Archive: July, 2010
Since the chart below has both the total budget for four school districts and the number of enrolled students, we thought we'd do some quick division and find the per-pupil-expenditures of each. Here we go:
- Philadelphia: $16,161
- New York City: $19,909
- Chicago: $12,927
- Boston: $14,589
We're not sure that this changes the case Phil Goldsmith makes about administrator compensation one way or the other -- for these numbers to mean a lot, we think you'd have to consider them in the context of student outcomes, which is beyond the scope of this here blog post. But it's a number worth keeping in mind.
Back in May, the grand jury charged with investigating corruption in Harrisburg issued a blistering report recommending sweeping changes to state government. The report touched on many areas, including shrinking the size of the legislature, campaign finance reform, and term limits for lawmakers.
One of the most eye popping portions was about a special unit in PennDOT. According to the grand jury, there is a small staff dedicated to doing nothing but running errands for state lawmakers.
And 35 state workers in PennDOT are "dedicated to handling nothing other than the paperwork received from the elected members of the General Assembly," the report states. "Not surprisingly, nothing about the work performed by this unit within PennDOT suggests that there is any need for state legislators to serve as intermediaries between their constituents and PennDOT."
IOM columnist Phil Goldsmith takes on the school district today, arguing that the administration there is "tone-deaf" to the fiscal realities of this city. Here's a little chart comparing the compensation of top employees at the Philadelphia School District to those at some other districts; as you can see, Philadelphia administrators are making out pretty well in comparison (the data here are mostly from the districts themselves; the Chicago numbers are from the Chicago Reader, which got them from the Chicago Public Schools).
- Looks like the Delaware River Port Authority isn’t alone. State lawmakers are questioning a Pennsylvania Turnpike perk that allows employees to travel free for both business and personal reasons. (PN)
- City Paper is trying to figure out where the state Department of Environmental Protection’s spokesman disappeared to — he apparently left government to work at a private firm. (Clog)
- David Leonhardt argues that kindergarten teachers are worth every penny in terms of their students’ future earnings. (NYT)
- New York City has started investing in playgrounds as a way of spurring neighborhood economic growth. (Planet Money)
With a toll increase in January, the Pennsylvania Turnpike is set to become the most expensive toll road in America at 8.5 cents per mile, according to the Pittsburgh Post-Gazette. Unsurprisingly, this is not a designation that Turnpike Commission CEO Joseph Brimmeier agrees with, and he testified to that effect this morning.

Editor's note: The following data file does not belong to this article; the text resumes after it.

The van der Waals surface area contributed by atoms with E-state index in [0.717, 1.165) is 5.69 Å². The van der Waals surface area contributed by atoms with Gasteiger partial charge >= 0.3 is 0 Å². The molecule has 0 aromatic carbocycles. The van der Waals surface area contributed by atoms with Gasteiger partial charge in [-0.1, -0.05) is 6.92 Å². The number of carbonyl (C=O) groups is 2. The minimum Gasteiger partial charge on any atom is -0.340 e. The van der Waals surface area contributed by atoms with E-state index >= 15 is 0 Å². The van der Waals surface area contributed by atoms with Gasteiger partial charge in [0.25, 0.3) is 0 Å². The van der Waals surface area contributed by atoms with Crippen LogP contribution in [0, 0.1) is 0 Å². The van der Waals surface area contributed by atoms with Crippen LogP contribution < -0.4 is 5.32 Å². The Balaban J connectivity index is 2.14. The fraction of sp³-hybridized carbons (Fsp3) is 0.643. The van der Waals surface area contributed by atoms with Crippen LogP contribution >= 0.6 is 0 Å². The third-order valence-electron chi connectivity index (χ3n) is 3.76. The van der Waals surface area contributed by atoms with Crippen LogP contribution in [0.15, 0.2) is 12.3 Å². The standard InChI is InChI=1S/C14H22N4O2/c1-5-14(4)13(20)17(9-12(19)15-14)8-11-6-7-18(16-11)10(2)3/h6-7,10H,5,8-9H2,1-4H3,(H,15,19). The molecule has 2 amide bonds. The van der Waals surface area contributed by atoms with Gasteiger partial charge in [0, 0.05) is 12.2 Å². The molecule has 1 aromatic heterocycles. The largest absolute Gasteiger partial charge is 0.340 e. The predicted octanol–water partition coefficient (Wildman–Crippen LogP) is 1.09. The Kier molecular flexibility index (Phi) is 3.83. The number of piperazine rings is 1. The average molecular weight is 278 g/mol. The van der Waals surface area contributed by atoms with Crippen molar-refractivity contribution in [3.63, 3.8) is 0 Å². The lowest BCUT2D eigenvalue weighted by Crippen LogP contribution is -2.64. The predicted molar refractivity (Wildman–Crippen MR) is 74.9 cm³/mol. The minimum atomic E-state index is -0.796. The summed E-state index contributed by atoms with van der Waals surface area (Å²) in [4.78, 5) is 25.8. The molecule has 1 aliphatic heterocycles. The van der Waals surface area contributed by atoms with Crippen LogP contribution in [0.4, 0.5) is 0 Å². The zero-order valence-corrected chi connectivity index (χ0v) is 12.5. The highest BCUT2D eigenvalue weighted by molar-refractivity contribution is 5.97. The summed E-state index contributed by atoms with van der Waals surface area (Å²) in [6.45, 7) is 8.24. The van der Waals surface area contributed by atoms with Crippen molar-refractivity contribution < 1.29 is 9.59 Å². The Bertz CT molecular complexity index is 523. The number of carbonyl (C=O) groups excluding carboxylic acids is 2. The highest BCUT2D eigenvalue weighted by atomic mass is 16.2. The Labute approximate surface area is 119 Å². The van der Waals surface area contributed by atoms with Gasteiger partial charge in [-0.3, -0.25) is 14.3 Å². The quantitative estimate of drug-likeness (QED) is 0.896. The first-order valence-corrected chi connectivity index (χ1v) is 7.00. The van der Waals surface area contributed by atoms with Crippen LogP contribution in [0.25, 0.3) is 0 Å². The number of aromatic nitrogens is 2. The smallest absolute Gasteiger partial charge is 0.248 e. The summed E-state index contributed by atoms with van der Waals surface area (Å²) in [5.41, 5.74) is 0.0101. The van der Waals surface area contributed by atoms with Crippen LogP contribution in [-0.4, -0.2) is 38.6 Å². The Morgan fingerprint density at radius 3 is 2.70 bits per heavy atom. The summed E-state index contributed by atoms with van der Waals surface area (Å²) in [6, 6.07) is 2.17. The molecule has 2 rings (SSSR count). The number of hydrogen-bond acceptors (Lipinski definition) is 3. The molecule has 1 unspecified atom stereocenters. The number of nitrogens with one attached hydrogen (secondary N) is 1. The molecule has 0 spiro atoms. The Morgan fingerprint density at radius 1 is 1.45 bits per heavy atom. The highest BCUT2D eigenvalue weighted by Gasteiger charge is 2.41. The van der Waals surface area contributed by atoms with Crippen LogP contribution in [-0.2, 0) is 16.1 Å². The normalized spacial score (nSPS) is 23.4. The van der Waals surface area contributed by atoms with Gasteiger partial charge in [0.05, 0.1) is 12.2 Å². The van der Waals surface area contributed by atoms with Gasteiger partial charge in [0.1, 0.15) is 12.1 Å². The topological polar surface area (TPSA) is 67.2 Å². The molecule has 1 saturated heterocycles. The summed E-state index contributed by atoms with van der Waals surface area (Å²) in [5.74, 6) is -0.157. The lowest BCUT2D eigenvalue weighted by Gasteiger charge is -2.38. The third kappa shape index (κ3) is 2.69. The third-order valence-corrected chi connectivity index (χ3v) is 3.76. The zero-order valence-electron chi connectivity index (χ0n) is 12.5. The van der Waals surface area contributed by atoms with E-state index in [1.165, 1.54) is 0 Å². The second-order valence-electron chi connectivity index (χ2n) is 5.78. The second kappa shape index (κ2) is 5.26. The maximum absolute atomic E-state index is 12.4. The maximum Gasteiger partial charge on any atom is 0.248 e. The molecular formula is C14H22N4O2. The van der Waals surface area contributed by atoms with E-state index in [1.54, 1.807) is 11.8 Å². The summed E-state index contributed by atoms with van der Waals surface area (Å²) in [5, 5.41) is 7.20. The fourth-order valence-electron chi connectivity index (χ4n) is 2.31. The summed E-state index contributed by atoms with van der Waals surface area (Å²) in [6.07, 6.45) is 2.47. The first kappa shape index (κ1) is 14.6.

Who's right? Well, they both are, as the PG explains:
Shorter toll facilities, including highway spurs and bridges, typically have higher per-mile costs. A March survey by the Pennsylvania Turnpike found 10 facilities with per-mile rates of 27.8 cents or more, including a 6-mile highway in California whose users pay 45.8 cents per mile.
Perhaps you've heard something about some issues with the construction of Philly's new Family Court building. Perhaps you've heard a lot of things about it, and have completely lost track of what happened, why it matters, and what happens next. If so, check out the Committee of Seventy's In the Know about the issue, which breaks things down very succinctly. It's pretty good for getting outraged all over again, what with people being hired (using taxpayer dollars) to investigate and lobby their former bosses.
Momentum has been building behind a proposal to deal with corruption in Harrisburg by establishing a "public integrity commission." Today, in an IOM editorial, the Daily News pushes back against the idea that this is the solution to Harrisburg's problems, making the important point that there are already reforms we know Harrisburg needs -- structural reforms -- that establishing this commission does nothing to address. Check it out:
We doubt we're alone in having reached our limit on tolerating another season of indictments, corruption and contempt for public integrity that have made handcuffs the official state jewelry, especially among powerful people in state government.
So a proposal to create a Public Integrity Commission to investigate corruption should have us more excited than it actually does.
City Howl is a Web site that lets citizens post raves or rants about city services (thecityhowl.com). On Wednesdays, we publish highlights of our investigations.
THE PROBLEM: John Taylor's neighborhood park is in bad shape. When he moved to Southwest Philadelphia three years ago, Taylor liked taking his grandkids to Eastwick Park across the street from his house.
No more. The play area has fallen into disrepair. One of two playgrounds is rusted and graffiti-covered. The safety matting under the swing set has deep holes in it, and all but one swing has been removed (the remaining one, an infant swing, is broken).